If you need a boost of hope to recharge your belief that you can make a difference and to hear stories of inspiration of every day people making a difference, take a listen to the Upstanders podcast. A recent episode titled The Hunger Hack discussed how a young school aged girl was volunteering at a local food bank and noticed an issue which she dared to believe she could find a way to solve. The story reminded me of something that I had heard at a volunteer event in a community garden where the presenter noted that many families, even if they have access to fresh foods, don't know how to meal plan or cook with many whole ingredients. Many of our habits around food are learned from the environment we were raised in so our approach to healthy eating plans, grocery budgets, exposure to unique food options and our knowledge of how to prepare meals may be limited by our up bringing. For many who have are using or have had to utilize government assistance for essential services such as food stamps (myself included - read HERE), even if you had access to good food you may need some help understanding how to make the provisions stretch and well as how to prepare them so that they taste good. If a community garden can grow beautiful eggplants, which is a great accomplishment, how can we maximize that resource to teach individuals and families how to prepare delicious meals with the ingredients that are available?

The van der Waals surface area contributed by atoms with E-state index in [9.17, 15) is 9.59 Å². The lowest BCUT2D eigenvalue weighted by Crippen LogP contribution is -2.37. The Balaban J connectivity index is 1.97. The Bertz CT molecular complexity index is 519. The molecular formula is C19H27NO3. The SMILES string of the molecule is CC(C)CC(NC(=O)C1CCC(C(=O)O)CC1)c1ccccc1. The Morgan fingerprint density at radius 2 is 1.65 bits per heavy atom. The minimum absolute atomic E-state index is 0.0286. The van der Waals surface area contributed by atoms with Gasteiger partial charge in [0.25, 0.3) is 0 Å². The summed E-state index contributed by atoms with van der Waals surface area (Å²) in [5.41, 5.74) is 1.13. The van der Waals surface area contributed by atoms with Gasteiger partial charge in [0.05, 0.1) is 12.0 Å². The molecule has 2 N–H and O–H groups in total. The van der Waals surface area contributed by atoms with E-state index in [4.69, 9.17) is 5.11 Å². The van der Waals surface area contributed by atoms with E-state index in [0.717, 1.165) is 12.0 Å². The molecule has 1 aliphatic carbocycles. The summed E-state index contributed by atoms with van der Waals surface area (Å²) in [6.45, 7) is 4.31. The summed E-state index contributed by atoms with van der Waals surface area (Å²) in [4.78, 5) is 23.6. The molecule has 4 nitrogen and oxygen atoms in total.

Let me know if you are interested in this as well or if you know people and resources that are already working on this area of need, please reach out through the CONTACT page.
If you need some ideas, we have a few that we have created using basic ingredients and a crockpot - check our videos for Crockpot Recipes for Large Families HERE.
Thoughts on personal and professional development.
Jon Isaacson has a monthly feature column with Restoration & Remediation (R&R) Magazine titled The Intentional Restorer